If only the birds could convey that they didn't want your help. Oh wait, they seem to be sending a message.

Fernandistein said...

A while back I wrote … just as NZ birds are inferior to other birds, because they evolved on islands.

Michael McNeil Yet, New Caledonian crows (Corvus moneduloides, which evolved on the same half-drowned continent — known as Zealandia — as New Zealand also represents) are perhaps the brightest of that highly intelligent bird genus called crows (corvus).

Biological or genetic inferiority doesn't refer to intelligence, it refers to the ability to survive and reproduce (and differential reproduction).

The fact that many NZ birds (but not that one crow) are on the verge of extinction means that they're inferior, by definition. Doen't matter if they're smart or not, like this other island crow:

"A sacred[sic] crow driven to extinction on its native Hawaii has been found to be able to make and use highly effective tools in a discovery which could help conservationists reintroduce the bird into the wild later this year."

daskol said...

I don’t understand how people can assert with such confidence that a bird is smarter than a chimp.

Suggest you consult the literature. Read the studies.


I have looked at some! I am in a long standing argument on this topic with a scientist friend who lurks here but never posts. I've adjusted my opinion in light of what I've learned, but the point stands: the actual evidence of intelligence is pretty weak, or at least not strong enough to assert that these rankings of relative animal intelligence are so clear. Some birds recognize themselves in mirrors, rats don't, ergo birds are more intelligent. What I learned, most of all, through reviewing the studies out there is we haven't really got a firm grasp of animal intelligence, and there is a lot of interpretation out there that seems ahead of anything we've been able to determine with our relatively primitive means of measurement.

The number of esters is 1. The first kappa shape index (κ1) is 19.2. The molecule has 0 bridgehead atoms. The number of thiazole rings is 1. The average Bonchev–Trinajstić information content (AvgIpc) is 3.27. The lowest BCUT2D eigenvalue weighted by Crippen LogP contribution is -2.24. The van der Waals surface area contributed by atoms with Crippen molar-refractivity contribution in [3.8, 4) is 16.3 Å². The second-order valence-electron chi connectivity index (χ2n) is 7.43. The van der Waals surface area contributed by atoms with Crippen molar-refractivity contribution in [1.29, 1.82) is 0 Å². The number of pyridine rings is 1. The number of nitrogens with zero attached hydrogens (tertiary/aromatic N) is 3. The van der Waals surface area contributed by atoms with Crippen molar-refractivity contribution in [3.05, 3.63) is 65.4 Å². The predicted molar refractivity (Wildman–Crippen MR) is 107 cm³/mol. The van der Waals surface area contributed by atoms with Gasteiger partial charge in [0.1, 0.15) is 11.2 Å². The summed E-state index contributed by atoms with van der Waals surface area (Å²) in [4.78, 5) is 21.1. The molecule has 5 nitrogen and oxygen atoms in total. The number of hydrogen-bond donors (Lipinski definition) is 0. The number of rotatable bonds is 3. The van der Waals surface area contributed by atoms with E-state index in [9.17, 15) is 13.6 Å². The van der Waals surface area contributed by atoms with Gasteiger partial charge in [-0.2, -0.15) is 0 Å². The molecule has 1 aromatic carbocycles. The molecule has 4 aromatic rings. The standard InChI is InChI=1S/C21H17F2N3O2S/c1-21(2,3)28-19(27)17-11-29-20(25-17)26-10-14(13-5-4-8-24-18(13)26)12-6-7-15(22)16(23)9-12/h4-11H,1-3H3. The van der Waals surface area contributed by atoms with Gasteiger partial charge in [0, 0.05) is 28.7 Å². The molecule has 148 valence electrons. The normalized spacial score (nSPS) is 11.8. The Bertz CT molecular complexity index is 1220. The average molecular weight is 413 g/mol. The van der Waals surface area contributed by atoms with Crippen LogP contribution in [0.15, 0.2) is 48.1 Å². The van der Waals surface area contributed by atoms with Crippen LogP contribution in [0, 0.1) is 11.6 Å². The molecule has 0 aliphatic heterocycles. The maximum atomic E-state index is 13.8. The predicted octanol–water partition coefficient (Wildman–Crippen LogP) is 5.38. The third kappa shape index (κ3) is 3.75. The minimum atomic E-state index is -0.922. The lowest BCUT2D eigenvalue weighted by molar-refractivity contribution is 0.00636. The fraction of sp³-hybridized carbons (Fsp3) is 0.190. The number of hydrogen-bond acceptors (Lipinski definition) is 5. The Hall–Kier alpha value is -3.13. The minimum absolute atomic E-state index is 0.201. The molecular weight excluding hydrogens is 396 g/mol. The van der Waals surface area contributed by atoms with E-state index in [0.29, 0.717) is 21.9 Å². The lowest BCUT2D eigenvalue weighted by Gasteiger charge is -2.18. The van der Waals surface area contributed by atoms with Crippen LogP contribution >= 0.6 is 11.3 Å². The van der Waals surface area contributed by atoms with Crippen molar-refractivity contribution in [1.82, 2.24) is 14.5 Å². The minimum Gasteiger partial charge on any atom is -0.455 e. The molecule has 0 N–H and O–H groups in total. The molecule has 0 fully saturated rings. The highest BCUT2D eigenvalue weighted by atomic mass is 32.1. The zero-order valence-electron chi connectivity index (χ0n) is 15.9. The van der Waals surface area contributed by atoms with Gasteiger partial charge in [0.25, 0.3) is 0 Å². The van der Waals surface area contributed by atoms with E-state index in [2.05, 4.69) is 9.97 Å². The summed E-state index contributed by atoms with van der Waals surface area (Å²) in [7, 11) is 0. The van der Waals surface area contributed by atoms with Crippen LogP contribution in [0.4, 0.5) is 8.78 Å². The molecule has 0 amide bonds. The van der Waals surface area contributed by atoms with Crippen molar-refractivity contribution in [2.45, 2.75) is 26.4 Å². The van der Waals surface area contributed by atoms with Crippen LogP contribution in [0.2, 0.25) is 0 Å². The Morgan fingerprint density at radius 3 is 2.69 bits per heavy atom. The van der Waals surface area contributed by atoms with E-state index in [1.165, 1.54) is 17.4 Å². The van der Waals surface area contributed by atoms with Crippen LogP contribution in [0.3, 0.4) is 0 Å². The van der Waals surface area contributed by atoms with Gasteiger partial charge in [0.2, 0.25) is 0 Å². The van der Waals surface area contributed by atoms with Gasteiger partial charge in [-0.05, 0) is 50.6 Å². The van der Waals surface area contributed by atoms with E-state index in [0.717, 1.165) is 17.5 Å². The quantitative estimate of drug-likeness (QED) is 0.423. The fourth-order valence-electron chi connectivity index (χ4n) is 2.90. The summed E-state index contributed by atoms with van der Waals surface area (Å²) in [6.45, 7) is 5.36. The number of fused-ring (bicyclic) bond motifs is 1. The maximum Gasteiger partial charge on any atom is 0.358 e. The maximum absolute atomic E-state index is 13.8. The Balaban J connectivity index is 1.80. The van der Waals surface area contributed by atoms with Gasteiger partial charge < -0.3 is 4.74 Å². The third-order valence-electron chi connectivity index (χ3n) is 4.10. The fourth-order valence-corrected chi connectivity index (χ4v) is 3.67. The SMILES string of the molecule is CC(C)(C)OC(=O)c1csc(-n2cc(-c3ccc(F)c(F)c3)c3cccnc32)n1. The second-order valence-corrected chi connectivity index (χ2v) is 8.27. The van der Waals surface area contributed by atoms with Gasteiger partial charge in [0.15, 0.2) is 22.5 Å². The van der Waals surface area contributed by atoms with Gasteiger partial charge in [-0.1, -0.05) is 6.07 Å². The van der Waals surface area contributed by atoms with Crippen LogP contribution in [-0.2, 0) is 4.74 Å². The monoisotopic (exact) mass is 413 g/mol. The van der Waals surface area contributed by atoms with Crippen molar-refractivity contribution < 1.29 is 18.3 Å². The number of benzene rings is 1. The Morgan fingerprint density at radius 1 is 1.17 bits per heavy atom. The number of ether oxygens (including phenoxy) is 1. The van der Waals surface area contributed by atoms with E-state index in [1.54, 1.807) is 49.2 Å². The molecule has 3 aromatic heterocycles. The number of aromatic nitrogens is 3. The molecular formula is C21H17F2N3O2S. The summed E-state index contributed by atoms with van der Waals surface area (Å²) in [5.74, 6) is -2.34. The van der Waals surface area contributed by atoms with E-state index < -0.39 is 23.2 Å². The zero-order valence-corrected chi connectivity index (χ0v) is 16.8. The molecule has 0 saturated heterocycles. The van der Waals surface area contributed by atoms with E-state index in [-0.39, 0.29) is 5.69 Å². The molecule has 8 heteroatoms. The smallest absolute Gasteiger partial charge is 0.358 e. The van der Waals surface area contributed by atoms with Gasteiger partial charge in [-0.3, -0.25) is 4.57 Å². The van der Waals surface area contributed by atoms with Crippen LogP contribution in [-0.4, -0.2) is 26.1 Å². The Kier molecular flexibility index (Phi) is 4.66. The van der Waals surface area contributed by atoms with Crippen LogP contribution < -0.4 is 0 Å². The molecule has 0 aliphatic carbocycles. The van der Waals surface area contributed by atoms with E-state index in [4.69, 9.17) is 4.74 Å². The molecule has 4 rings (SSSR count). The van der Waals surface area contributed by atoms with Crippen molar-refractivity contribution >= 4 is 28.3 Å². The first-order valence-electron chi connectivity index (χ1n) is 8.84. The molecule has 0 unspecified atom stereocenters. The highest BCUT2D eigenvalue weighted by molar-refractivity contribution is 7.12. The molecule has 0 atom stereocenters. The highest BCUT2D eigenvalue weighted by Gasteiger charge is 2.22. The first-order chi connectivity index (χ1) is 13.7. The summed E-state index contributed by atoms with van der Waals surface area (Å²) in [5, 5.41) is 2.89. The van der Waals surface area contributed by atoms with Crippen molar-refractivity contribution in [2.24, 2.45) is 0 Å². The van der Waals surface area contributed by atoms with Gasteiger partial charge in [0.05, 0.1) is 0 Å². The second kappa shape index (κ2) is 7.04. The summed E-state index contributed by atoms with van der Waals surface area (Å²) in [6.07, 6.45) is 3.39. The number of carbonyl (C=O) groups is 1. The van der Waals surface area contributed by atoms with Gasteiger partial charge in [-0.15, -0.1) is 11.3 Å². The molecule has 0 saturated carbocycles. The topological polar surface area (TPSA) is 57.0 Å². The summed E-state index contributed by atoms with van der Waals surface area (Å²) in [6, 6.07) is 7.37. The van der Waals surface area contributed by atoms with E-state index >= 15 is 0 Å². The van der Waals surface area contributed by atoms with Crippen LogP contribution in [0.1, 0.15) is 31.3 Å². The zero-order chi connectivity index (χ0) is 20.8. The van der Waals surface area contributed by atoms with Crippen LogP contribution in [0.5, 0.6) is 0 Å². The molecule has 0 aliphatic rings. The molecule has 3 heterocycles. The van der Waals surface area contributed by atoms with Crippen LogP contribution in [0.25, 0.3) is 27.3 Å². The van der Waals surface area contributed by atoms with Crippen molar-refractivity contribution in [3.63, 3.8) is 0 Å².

Fernandistein said...

With regard to the foregoing, I should say: bringing forward from a thread the other day….

I'm glad you did, to clear up the meaning of "inferior". Try a google search on "genetically inferior" (w/quotes). Almost none of the (MSM and political) results use the term properly. Then try it on "google scholar", where most of the results use the term correctly, e.g. in "Do female red-winged blackbirds benefit genetically from seeking extra-pair copulations?" and "Sperm competition in apparently monogamous birds".

Fernandistein said...

What I learned, most of all, through reviewing the studies out there is we haven't really got a firm grasp of animal intelligence,